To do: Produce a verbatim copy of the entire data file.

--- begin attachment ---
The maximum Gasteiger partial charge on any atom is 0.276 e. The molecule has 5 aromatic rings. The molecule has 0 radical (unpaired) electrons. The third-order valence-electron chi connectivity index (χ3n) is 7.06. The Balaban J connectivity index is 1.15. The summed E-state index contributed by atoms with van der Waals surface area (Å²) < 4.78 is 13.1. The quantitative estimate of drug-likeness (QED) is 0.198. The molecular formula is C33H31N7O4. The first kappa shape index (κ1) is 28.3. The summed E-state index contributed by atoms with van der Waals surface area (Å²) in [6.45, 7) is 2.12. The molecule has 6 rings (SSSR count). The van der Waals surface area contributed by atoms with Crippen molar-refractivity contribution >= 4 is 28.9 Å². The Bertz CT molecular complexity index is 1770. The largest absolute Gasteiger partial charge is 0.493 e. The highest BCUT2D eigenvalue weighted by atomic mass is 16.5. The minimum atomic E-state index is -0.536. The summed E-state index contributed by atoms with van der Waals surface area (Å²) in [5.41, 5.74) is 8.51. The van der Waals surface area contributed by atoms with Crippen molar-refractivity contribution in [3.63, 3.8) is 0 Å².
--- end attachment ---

The maximum Gasteiger partial charge on any atom is 0.276 e. The molecule has 5 aromatic rings. The molecule has 0 radical (unpaired) electrons. The third-order valence-electron chi connectivity index (χ3n) is 7.06. The Balaban J connectivity index is 1.15. The summed E-state index contributed by atoms with van der Waals surface area (Å²) < 4.78 is 13.1. The quantitative estimate of drug-likeness (QED) is 0.198. The molecular formula is C33H31N7O4. The first kappa shape index (κ1) is 28.3. The summed E-state index contributed by atoms with van der Waals surface area (Å²) in [6.45, 7) is 2.12. The molecule has 6 rings (SSSR count). The van der Waals surface area contributed by atoms with Crippen molar-refractivity contribution >= 4 is 28.9 Å². The Bertz CT molecular complexity index is 1770. The largest absolute Gasteiger partial charge is 0.493 e. The highest BCUT2D eigenvalue weighted by atomic mass is 16.5. The minimum atomic E-state index is -0.536. The summed E-state index contributed by atoms with van der Waals surface area (Å²) in [5.41, 5.74) is 8.51. The van der Waals surface area contributed by atoms with Crippen molar-refractivity contribution in [3.63, 3.8) is 0 Å².